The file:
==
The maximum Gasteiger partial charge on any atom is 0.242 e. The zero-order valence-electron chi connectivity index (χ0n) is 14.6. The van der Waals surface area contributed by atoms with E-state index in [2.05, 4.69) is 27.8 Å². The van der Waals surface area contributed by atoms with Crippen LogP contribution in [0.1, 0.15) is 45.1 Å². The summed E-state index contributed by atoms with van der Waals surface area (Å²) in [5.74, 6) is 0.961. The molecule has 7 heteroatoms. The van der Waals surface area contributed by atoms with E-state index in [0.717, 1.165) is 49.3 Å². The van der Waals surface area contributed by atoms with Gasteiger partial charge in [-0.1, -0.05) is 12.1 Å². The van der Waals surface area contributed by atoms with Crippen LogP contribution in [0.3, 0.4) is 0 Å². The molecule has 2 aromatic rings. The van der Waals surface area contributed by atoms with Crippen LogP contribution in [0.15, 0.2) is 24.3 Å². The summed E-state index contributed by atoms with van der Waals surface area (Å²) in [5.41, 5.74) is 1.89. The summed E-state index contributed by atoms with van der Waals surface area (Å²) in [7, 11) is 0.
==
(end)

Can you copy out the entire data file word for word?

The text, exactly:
The maximum Gasteiger partial charge on any atom is 0.242 e. The zero-order valence-electron chi connectivity index (χ0n) is 14.6. The van der Waals surface area contributed by atoms with E-state index in [2.05, 4.69) is 27.8 Å². The van der Waals surface area contributed by atoms with Crippen LogP contribution in [0.1, 0.15) is 45.1 Å². The summed E-state index contributed by atoms with van der Waals surface area (Å²) in [5.74, 6) is 0.961. The molecule has 7 heteroatoms. The van der Waals surface area contributed by atoms with E-state index in [0.717, 1.165) is 49.3 Å². The van der Waals surface area contributed by atoms with Gasteiger partial charge in [-0.1, -0.05) is 12.1 Å². The van der Waals surface area contributed by atoms with Crippen LogP contribution in [0.3, 0.4) is 0 Å². The molecule has 2 aromatic rings. The van der Waals surface area contributed by atoms with Crippen LogP contribution in [0.15, 0.2) is 24.3 Å². The summed E-state index contributed by atoms with van der Waals surface area (Å²) in [5.41, 5.74) is 1.89. The summed E-state index contributed by atoms with van der Waals surface area (Å²) in [7, 11) is 0.